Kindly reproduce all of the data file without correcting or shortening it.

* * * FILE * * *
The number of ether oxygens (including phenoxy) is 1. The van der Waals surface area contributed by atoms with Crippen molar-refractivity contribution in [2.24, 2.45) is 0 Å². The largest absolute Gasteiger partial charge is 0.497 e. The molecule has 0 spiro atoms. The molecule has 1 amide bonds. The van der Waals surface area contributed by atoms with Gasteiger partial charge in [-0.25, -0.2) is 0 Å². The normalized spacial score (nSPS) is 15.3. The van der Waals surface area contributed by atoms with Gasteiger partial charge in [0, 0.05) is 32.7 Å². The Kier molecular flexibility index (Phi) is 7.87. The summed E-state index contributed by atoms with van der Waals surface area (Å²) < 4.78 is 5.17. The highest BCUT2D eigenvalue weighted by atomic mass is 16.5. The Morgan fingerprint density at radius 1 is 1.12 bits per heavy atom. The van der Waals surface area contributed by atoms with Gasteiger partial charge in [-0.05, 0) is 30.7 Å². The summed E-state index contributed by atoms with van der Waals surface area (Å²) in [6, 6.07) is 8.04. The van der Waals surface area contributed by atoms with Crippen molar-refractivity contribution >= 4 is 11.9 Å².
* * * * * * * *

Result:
The number of ether oxygens (including phenoxy) is 1. The van der Waals surface area contributed by atoms with Crippen molar-refractivity contribution in [2.24, 2.45) is 0 Å². The largest absolute Gasteiger partial charge is 0.497 e. The molecule has 0 spiro atoms. The molecule has 1 amide bonds. The van der Waals surface area contributed by atoms with Gasteiger partial charge in [-0.25, -0.2) is 0 Å². The normalized spacial score (nSPS) is 15.3. The van der Waals surface area contributed by atoms with Gasteiger partial charge in [0, 0.05) is 32.7 Å². The Kier molecular flexibility index (Phi) is 7.87. The summed E-state index contributed by atoms with van der Waals surface area (Å²) < 4.78 is 5.17. The highest BCUT2D eigenvalue weighted by atomic mass is 16.5. The Morgan fingerprint density at radius 1 is 1.12 bits per heavy atom. The van der Waals surface area contributed by atoms with Gasteiger partial charge in [-0.05, 0) is 30.7 Å². The summed E-state index contributed by atoms with van der Waals surface area (Å²) in [6, 6.07) is 8.04. The van der Waals surface area contributed by atoms with Crippen molar-refractivity contribution >= 4 is 11.9 Å².